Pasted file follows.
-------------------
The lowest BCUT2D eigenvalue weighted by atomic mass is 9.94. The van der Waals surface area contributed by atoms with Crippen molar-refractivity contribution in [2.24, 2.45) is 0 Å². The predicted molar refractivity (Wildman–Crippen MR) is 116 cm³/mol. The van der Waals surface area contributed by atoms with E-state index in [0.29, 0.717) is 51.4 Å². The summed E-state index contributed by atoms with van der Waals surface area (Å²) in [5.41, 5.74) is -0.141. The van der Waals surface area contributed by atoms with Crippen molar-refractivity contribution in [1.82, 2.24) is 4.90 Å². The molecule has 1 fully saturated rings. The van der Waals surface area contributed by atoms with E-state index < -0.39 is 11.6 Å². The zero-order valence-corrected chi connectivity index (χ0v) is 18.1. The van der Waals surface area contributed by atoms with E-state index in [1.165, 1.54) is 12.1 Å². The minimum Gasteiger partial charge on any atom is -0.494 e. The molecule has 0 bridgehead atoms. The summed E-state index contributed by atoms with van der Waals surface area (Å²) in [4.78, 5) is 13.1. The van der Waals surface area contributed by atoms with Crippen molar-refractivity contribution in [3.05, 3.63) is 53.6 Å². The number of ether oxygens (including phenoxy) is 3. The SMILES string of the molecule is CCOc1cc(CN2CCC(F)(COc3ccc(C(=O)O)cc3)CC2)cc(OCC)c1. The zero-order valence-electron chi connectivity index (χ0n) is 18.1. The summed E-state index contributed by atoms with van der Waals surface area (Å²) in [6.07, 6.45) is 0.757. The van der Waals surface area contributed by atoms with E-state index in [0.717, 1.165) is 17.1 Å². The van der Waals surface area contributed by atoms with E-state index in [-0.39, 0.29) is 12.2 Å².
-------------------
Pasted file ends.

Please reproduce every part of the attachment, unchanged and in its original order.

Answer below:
The lowest BCUT2D eigenvalue weighted by atomic mass is 9.94. The van der Waals surface area contributed by atoms with Crippen molar-refractivity contribution in [2.24, 2.45) is 0 Å². The predicted molar refractivity (Wildman–Crippen MR) is 116 cm³/mol. The van der Waals surface area contributed by atoms with E-state index in [0.29, 0.717) is 51.4 Å². The summed E-state index contributed by atoms with van der Waals surface area (Å²) in [5.41, 5.74) is -0.141. The van der Waals surface area contributed by atoms with Crippen molar-refractivity contribution in [1.82, 2.24) is 4.90 Å². The molecule has 1 fully saturated rings. The van der Waals surface area contributed by atoms with E-state index < -0.39 is 11.6 Å². The zero-order valence-corrected chi connectivity index (χ0v) is 18.1. The van der Waals surface area contributed by atoms with E-state index in [1.165, 1.54) is 12.1 Å². The minimum Gasteiger partial charge on any atom is -0.494 e. The molecule has 0 bridgehead atoms. The summed E-state index contributed by atoms with van der Waals surface area (Å²) in [4.78, 5) is 13.1. The van der Waals surface area contributed by atoms with Crippen molar-refractivity contribution in [3.05, 3.63) is 53.6 Å². The number of ether oxygens (including phenoxy) is 3. The SMILES string of the molecule is CCOc1cc(CN2CCC(F)(COc3ccc(C(=O)O)cc3)CC2)cc(OCC)c1. The zero-order valence-electron chi connectivity index (χ0n) is 18.1. The summed E-state index contributed by atoms with van der Waals surface area (Å²) in [6.07, 6.45) is 0.757. The van der Waals surface area contributed by atoms with E-state index in [0.717, 1.165) is 17.1 Å². The van der Waals surface area contributed by atoms with E-state index in [-0.39, 0.29) is 12.2 Å².